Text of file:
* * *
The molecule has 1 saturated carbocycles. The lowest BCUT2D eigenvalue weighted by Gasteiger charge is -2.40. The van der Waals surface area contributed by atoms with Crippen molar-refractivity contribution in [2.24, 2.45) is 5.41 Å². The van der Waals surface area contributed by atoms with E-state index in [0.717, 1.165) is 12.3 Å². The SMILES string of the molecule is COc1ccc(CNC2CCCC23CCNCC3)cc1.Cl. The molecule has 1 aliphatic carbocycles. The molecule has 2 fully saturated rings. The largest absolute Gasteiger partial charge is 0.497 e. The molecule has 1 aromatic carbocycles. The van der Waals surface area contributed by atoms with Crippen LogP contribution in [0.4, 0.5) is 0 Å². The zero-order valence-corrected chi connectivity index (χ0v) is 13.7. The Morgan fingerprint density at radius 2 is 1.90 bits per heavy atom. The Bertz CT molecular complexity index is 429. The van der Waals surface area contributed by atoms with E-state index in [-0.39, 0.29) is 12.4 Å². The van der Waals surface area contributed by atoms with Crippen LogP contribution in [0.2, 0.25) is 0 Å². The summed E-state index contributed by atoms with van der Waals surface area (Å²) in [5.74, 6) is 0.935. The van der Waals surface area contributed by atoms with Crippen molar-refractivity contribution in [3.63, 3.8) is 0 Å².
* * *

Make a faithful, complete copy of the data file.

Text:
The molecule has 1 saturated carbocycles. The lowest BCUT2D eigenvalue weighted by Gasteiger charge is -2.40. The van der Waals surface area contributed by atoms with Crippen molar-refractivity contribution in [2.24, 2.45) is 5.41 Å². The van der Waals surface area contributed by atoms with E-state index in [0.717, 1.165) is 12.3 Å². The SMILES string of the molecule is COc1ccc(CNC2CCCC23CCNCC3)cc1.Cl. The molecule has 1 aliphatic carbocycles. The molecule has 2 fully saturated rings. The largest absolute Gasteiger partial charge is 0.497 e. The molecule has 1 aromatic carbocycles. The van der Waals surface area contributed by atoms with Crippen LogP contribution in [0.4, 0.5) is 0 Å². The zero-order valence-corrected chi connectivity index (χ0v) is 13.7. The Morgan fingerprint density at radius 2 is 1.90 bits per heavy atom. The Bertz CT molecular complexity index is 429. The van der Waals surface area contributed by atoms with E-state index in [-0.39, 0.29) is 12.4 Å². The van der Waals surface area contributed by atoms with Crippen LogP contribution in [0.2, 0.25) is 0 Å². The summed E-state index contributed by atoms with van der Waals surface area (Å²) in [5.74, 6) is 0.935. The van der Waals surface area contributed by atoms with Crippen molar-refractivity contribution in [3.63, 3.8) is 0 Å².